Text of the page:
Back in England, my wife Helen had been talking to Guinness World Records about possibly re-routing to Java early to avoid spending too long on these earthquake damaged slow roads. I didn't think it would be allowed until I'd travelled much further east, but Helen got an OK from GWR and so I headed for Padang airport down the most amazing road decent from Bukkitingi. There was still serious earthquake damage here, landslides, weak bridges, huge cracks in the road, and lots of repair work in progress, but the decent was still amazing.

Leaving Sumatra was a bit sad. I'd planned to stay longer, I was enjoying it, and it certainly was an adventure... But I had seen some amazing views, crossed the equator, met the people, survived the rough roads, and now I was also thinking of the world record. Java would be the place to chase that with vigour again.

As I unpacked the bike in the arrivals hall of Jakarta airport, many airline staff surrounded me and offered assistance. There was nothing they could do really, but I got one to sign my witness book for the record and chatted with them all. They said I'd find flatter roads here than Sumatra, but warned me about the traffic.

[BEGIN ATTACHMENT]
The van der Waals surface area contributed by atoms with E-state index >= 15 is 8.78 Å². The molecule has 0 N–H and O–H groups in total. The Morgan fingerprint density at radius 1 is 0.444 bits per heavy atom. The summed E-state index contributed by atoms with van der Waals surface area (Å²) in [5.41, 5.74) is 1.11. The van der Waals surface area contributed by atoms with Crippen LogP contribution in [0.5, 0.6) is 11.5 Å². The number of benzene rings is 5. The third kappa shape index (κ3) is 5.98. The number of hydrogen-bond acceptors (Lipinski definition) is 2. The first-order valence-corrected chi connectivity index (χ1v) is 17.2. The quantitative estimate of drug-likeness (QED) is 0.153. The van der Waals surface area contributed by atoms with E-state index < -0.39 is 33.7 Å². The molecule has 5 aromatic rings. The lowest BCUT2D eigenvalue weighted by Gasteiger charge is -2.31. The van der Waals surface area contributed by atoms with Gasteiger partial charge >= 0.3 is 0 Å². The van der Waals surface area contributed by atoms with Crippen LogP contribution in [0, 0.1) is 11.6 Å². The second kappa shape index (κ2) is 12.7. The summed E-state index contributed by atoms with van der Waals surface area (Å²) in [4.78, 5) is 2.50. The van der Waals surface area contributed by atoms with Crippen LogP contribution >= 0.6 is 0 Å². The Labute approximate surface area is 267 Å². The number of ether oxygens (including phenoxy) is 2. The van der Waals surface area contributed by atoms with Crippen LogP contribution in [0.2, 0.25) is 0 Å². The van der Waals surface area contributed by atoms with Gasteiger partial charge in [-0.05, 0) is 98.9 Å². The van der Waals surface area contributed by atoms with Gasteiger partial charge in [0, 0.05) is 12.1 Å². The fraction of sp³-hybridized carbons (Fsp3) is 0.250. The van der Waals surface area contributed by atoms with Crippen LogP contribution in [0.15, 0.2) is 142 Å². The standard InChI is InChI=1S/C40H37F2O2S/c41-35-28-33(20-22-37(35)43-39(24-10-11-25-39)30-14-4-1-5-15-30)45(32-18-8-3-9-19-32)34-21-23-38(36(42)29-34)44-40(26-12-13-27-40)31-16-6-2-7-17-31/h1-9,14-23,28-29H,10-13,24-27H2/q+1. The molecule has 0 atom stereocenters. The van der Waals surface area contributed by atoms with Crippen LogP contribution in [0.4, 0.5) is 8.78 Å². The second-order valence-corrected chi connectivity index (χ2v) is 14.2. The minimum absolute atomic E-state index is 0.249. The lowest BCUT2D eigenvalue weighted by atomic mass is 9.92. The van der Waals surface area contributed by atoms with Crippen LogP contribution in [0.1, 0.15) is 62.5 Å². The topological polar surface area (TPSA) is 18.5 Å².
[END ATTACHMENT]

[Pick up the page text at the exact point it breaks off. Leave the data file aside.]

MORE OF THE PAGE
I headed out to travel across the city and on across the island. Jakarta is big, really big. I didn't really leave it that day. There were always buildings at the roadside, no green belt of fields or trees. But when I was finally guided to a hotel by a friendly moped rider I met at some traffic lights, everyone was amazed I'd cycled from Jakarta - so I must have left it at some point!

I stayed for breakfast next morning at the hotel and enjoyed some good Java coffee to get me going. I headed up to the coast and enjoyed a day with tail winds. I feel silly in retrospect for stopping 'early' at nearly 130 miles - it was such an easy ride. Finally I was in rural lands too; with massive rice paddies, edged with banana and coconut.

The traffic was worse than Sumatra: The real difference was away from the towns, when the roads were slightly less busy but much less wide or well maintained. Coaches ruled due to size, speed, aggression, and no doubt competitive pressure.

I'm not going to go into too much detail about it because it's very negative to moan about the traffic when there was so much great about Java. I did have a run-it with a bus and the police though, and though I was a victim of some dangerous diving, I did escalate it. I spent a good half day convincing the police I really was the victim, and I feel very stupid for the waste of time.

As I moved east across the land day by day, I noticed the mornings becoming brighter ever-earlier and the darkness descending sooner each evening. That was a measurable sign of progress around the globe.